Nokia reports surprise first-quarter loss

The networks industry — dominated by Nokia, Ericsson and Huawei — has been battered by years of slowing demand since 4G network sales peaked in the middle of the decade. (Reuters)
Updated 25 April 2019
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Nokia reports surprise first-quarter loss

  • Nokia repeated its January forecasts for ‘flattish’ market in 2019
  • The networks industry has been battered by years of slowing demand since 4G network sales peaked in the middle of the decade

HELSINKI: Finnish telecom network equipment maker Nokia reported a surprise quarterly loss on Thursday, citing hard competition in its core networks business.
“The slow start to 2019 and expected weak overall first half puts significant pressure on execution in the second half,” the company said in a statement.
Having signaled back in January “a particularly weak Q1,” Nokia reported a fall to an operating loss (non-IFRS) of €59 million ($66 million) from a profit of €239 million in the first quarter a year ago.
That compared with analysts’ profit expectations ranging from €175 million to €457 million in a Reuters poll.
Nokia repeated its January forecasts for “flattish” market in 2019, and for its 2019 earnings per share of €0.25-€0.29, and 2020 EPS of €0.37-€0.42.
The networks industry — dominated by Nokia, Sweden’s Ericsson and China’s Huawei — has been battered by years of slowing demand since 4G network sales peaked in the middle of the decade.
It is now readying for a new cycle of network upgrades as operators have started to invest in 5G equipment.
Last week rival Ericsson posted January-March quarter profit that swept past forecasts due to strong growth in North America and cost cuts, spurring the Swedish firm to lift its outlook for the global telecom networks market.
Some analysts say Nokia and Ericsson might benefit from challenges faced by Huawei after Washington alleged its equipment could be used by Beijing for spying, but Nokia warned the competition could be harsh.
“Competitive intensity could increase in some accounts as some competitors seek to take share in the early phases of 5G,” Nokia said.


Oil rises after US Navy destroys Iranian drone

Updated 19 July 2019
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Oil rises after US Navy destroys Iranian drone

  • The International Energy Agency is revising its 2019 global oil demand growth forecast to 1.1 million barrels per day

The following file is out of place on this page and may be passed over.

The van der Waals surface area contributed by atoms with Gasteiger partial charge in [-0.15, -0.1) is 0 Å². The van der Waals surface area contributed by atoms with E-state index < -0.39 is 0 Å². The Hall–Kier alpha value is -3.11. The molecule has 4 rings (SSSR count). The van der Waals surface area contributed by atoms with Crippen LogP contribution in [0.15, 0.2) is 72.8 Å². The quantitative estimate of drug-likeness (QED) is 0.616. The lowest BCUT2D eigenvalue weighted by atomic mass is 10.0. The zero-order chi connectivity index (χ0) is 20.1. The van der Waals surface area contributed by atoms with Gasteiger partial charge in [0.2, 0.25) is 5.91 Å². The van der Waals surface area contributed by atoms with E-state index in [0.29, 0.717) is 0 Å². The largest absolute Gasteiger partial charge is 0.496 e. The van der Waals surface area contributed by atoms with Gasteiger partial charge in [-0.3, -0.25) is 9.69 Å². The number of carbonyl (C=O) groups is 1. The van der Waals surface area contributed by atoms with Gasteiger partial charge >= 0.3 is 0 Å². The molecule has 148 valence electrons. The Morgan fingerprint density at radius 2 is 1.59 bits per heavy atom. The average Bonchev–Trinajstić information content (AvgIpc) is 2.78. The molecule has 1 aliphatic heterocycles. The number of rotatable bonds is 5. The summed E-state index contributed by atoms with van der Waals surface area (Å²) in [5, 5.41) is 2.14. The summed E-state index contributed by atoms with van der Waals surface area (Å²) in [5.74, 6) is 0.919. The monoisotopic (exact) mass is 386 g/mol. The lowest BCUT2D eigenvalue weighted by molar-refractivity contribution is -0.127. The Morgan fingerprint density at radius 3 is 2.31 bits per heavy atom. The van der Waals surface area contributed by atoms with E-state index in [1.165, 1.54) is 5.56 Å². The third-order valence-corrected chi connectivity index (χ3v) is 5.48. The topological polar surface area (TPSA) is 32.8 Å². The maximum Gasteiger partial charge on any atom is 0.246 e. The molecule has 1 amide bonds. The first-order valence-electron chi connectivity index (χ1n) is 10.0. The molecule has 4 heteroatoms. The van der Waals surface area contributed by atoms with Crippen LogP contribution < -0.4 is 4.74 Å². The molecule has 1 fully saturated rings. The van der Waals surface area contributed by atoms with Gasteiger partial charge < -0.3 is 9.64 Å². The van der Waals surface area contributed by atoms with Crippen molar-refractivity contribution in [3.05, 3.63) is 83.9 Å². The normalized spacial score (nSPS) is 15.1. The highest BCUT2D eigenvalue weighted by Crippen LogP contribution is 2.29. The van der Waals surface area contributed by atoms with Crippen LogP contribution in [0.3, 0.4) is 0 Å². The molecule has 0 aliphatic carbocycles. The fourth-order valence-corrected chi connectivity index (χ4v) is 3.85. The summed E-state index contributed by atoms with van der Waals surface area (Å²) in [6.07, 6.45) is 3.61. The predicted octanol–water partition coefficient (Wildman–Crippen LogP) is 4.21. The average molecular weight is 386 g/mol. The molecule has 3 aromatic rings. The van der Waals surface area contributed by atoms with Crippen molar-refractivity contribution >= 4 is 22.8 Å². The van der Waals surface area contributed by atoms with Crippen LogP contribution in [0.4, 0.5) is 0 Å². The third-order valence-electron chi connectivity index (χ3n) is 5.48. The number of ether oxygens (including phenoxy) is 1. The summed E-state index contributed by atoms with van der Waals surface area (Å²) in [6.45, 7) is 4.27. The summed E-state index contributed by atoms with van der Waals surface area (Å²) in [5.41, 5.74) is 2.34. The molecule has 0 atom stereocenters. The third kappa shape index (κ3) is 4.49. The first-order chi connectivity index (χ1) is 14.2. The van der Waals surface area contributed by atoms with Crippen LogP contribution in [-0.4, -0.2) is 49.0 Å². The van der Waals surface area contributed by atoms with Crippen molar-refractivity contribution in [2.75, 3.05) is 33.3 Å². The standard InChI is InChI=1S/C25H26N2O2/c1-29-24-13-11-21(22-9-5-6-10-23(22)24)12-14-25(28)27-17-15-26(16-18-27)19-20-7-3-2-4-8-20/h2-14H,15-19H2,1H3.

• Speculators have exited options positions that could have provided exposure to higher prices in the next several years

TOKYO: Oil prices rose more than 1 percent on Friday after the US Navy destroyed an Iranian drone in the Strait of Hormuz, a major chokepoint for global crude flows, again raising tensions in the Middle East.
Brent crude futures were up 82 cents, or 1.3 percent, at $62.75 by 0100 GMT. They closed down 2.7 percent on Thursday, falling for a fourth day.
West Texas Intermediate crude futures firmed 61 cents, or 1.1 percent, at 55.91. They fell 2.6 percent in the previous session.
The United States said on Thursday that a US Navy ship had “destroyed” an Iranian drone in the Strait of Hormuz after the aircraft threatened the vessel, but Iran said it had no information about losing a drone.
The move comes after Britain pledged to defend its shipping interests in the region, while US Central Command chief General Kenneth McKenzie said the United States would work “aggressively” to enable free passage after recent attacks on oil tankers in the Gulf.
Still, the longer-term outlook for oil has grown increasingly bearish.
The International Energy Agency (IEA) is reducing its 2019 oil demand forecast due to a slowing global economy amid a US-China trade spat, its executive director said on Thursday.
The IEA is revising its 2019 global oil demand growth forecast to 1.1 million barrels per day (bpd) and may cut it again if the global economy and especially China shows further weakness, Fatih Birol said.
“China is experiencing its slowest economic growth in the last three decades, so are some of the advanced economies ... if the global economy performs even poorer than we assume, then we may even look at our numbers once again in the next months to come,” Birol told Reuters in an interview.
Last year, the IEA predicted that 2019 oil demand would grow by 1.5 million bpd but had already cut the growth forecast to 1.2 million bpd in June this year.
Speculators have exited options positions that could have provided exposure to higher prices in the next several years, market participants said on Thursday.
US offshore oil and gas production has continued to return to service since Hurricane Barry passed through the Gulf of Mexico last week, triggering platform evacuations and output cuts.
Royal Dutch Shell, a top Gulf producer, said Wednesday it had resumed about 80 percent of its average daily production in the region.